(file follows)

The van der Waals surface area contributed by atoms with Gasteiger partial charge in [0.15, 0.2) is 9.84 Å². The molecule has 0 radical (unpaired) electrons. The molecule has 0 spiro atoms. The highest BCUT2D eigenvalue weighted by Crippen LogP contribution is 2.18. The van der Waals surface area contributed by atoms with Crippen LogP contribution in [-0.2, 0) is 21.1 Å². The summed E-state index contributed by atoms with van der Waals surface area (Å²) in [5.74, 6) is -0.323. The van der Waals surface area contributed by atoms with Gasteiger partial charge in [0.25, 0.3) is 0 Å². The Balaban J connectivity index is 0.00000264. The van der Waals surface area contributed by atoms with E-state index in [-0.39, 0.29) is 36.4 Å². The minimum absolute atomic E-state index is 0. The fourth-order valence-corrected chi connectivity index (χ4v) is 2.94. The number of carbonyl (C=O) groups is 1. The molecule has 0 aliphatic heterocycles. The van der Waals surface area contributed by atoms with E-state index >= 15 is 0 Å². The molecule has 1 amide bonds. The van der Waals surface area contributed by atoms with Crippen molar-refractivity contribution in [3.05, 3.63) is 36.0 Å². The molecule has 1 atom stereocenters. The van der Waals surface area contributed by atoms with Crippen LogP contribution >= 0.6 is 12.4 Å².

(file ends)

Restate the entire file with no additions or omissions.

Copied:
The van der Waals surface area contributed by atoms with Gasteiger partial charge in [0.15, 0.2) is 9.84 Å². The molecule has 0 radical (unpaired) electrons. The molecule has 0 spiro atoms. The highest BCUT2D eigenvalue weighted by Crippen LogP contribution is 2.18. The van der Waals surface area contributed by atoms with Crippen LogP contribution in [-0.2, 0) is 21.1 Å². The summed E-state index contributed by atoms with van der Waals surface area (Å²) in [5.74, 6) is -0.323. The van der Waals surface area contributed by atoms with Gasteiger partial charge in [0.25, 0.3) is 0 Å². The Balaban J connectivity index is 0.00000264. The van der Waals surface area contributed by atoms with E-state index in [-0.39, 0.29) is 36.4 Å². The minimum absolute atomic E-state index is 0. The fourth-order valence-corrected chi connectivity index (χ4v) is 2.94. The number of carbonyl (C=O) groups is 1. The molecule has 0 aliphatic heterocycles. The van der Waals surface area contributed by atoms with E-state index >= 15 is 0 Å². The molecule has 1 amide bonds. The van der Waals surface area contributed by atoms with Crippen molar-refractivity contribution in [3.05, 3.63) is 36.0 Å². The molecule has 1 atom stereocenters. The van der Waals surface area contributed by atoms with Crippen LogP contribution >= 0.6 is 12.4 Å².